EPB, a municipally-owned electric company in Chattanooga, Tennessee, is now offering low-income residents of the city really high-speed internet at really low prices. The eligibility rules are simple: You’re eligible if you have a student in your house who qualifies for free or reduced-fee lunches.
Note one important thing about that eligibility rule: The students are not required to actually participate in the school lunch program. They just need to be eligible for the program.
What does it mean when we say the super fast internet service is super cheap? Well, EPB is offering 100 megabit-per-second internet service for just $26.99 per month. For comparison purposes, that’s less than half the price of EPB’s regular internet service.
Chattanooga Mayor Andy Burke boasts about the benefits of the service to low-income locals.
“We must make sure that as many Chattanoogans as possible have access to our game-changing infrastructure — our high-speed broadband network,” Berke stated. “We can’t leave behind Chattanoogans who simply want to worship together, learn together or celebrate together and simply need an Internet hookup to help them do so.”
If you’re anything like us, you probably wonder exactly what EPB is. EPB answered our question:
“A non-profit agency of the City of Chattanooga, EPB was established in 1935 for the sole purpose of providing electric power to the people of the greater Chattanooga area. Today, we are still one of the largest publicly-owned providers of electric power in the country. We serve more than 169,000 residents in a 600 square-mile area that includes greater Chattanooga, as well as parts of surrounding counties (small parts of Bledsoe, Bradley, Marion, Rhea and Sequatchie) and areas of North Georgia (portions of Catoosa, Dade and Walker).” – source: epb.net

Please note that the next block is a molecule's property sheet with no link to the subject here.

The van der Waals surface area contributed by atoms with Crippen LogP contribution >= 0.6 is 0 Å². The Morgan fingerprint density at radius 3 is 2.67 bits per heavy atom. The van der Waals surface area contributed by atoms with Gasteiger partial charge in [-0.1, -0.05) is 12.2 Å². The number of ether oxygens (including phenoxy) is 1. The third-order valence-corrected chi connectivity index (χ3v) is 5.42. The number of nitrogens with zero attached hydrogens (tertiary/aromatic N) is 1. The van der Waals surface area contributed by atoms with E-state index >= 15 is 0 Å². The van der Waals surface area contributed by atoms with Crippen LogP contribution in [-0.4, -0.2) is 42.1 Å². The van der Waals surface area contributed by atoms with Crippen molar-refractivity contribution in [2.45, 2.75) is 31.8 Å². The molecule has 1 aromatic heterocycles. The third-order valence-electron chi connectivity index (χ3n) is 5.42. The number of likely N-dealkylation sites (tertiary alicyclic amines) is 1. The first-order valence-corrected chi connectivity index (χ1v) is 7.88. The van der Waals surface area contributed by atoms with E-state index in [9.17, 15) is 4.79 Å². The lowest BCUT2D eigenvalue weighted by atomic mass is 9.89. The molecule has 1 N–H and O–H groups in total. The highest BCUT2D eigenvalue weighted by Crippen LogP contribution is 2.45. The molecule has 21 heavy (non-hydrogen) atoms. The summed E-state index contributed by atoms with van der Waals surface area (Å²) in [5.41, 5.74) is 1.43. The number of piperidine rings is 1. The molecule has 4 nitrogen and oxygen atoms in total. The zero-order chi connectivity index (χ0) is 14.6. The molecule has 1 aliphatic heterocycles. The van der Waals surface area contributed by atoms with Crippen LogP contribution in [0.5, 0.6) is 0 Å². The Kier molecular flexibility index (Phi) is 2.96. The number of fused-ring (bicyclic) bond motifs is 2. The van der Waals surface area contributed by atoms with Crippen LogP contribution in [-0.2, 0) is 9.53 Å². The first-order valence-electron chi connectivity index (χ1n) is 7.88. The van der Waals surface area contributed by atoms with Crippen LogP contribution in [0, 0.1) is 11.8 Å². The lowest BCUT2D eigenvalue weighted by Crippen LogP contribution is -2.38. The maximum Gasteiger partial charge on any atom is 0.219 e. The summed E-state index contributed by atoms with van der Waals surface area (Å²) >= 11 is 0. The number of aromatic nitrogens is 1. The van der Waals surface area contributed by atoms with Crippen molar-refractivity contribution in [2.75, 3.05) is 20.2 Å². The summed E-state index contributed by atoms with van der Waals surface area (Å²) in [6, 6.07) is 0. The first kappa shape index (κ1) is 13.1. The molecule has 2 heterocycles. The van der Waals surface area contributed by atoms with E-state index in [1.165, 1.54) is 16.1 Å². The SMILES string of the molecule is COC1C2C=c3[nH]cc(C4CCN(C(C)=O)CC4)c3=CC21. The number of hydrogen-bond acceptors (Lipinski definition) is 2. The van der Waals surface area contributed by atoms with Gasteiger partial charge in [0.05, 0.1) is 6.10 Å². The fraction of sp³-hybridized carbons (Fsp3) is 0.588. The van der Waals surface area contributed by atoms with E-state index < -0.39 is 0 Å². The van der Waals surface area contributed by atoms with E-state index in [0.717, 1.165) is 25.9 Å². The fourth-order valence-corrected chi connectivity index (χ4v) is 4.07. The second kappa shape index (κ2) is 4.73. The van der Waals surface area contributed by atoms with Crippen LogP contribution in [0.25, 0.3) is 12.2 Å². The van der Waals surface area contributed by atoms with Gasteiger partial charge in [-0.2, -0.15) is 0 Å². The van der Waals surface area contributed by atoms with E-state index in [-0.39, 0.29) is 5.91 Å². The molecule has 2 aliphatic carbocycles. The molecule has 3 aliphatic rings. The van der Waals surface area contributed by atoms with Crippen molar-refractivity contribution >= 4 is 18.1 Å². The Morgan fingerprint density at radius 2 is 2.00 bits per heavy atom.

Back in the 1930s, the initials EPB originally stood for Electric Power Board, but the city-owned utility now offers many more services, including one of the fastest fiber optic grids in the world.
EPB Chairman Joe Ferguson said the city-owned utility agreed to offer the discounted Internet service to low-income households “because it’s simply the right thing to do.”
What’s the rationale behind the $26.99 price? Why not offer the service for free? Well, according to TimesFreePress.com, “Under state regulations, EPB cannot give away the service since the utility is barred from operating at a loss or cross-subsidizing its services. The $26.99 monthly fee proposed for households with students getting free or reduced-fee lunches is based upon an EPB analysis of the cost to provide such service.”
EPB says there are about 21,000 students who get free or reduced-rate lunches, plus an unknown number of qualify for the program but do not yet participate, so they’re taking a bit of a wait-and-see attitude to the program.
Interestingly, this is not the cheapest internet program aimed at low-income Chattanoogans. Comcast, the cable TV and internet giant, also offers its low-cost Internet Essentials program in the area for just $10 per month. However, the speed offered by Internet Essentials is remarkably slow compared to EPB’s program — 20 times slower.
Berke sounded like a chest-pounding politician getting ready for a re-election campaign when he said EPB’s super-fast internet service “is the envy of every mayor I meet.”
“Chattanooga has the fastest, cheapest, most pervasive Internet in the Western Hemisphere — 600 square miles of fiber-optic cable hooked up to every home and business in our entire area,” he said.
This is very good news for low-income Chattanooga residents. Of course, some of them cannot afford even Comcast’s lower-priced, lower speed Internet Essentials program. But for those who require fast uploads and downloads at still affordable prices, EPB’s offering may be ideal.
If you are interested, go to epb.net.
h/t: Time Free Press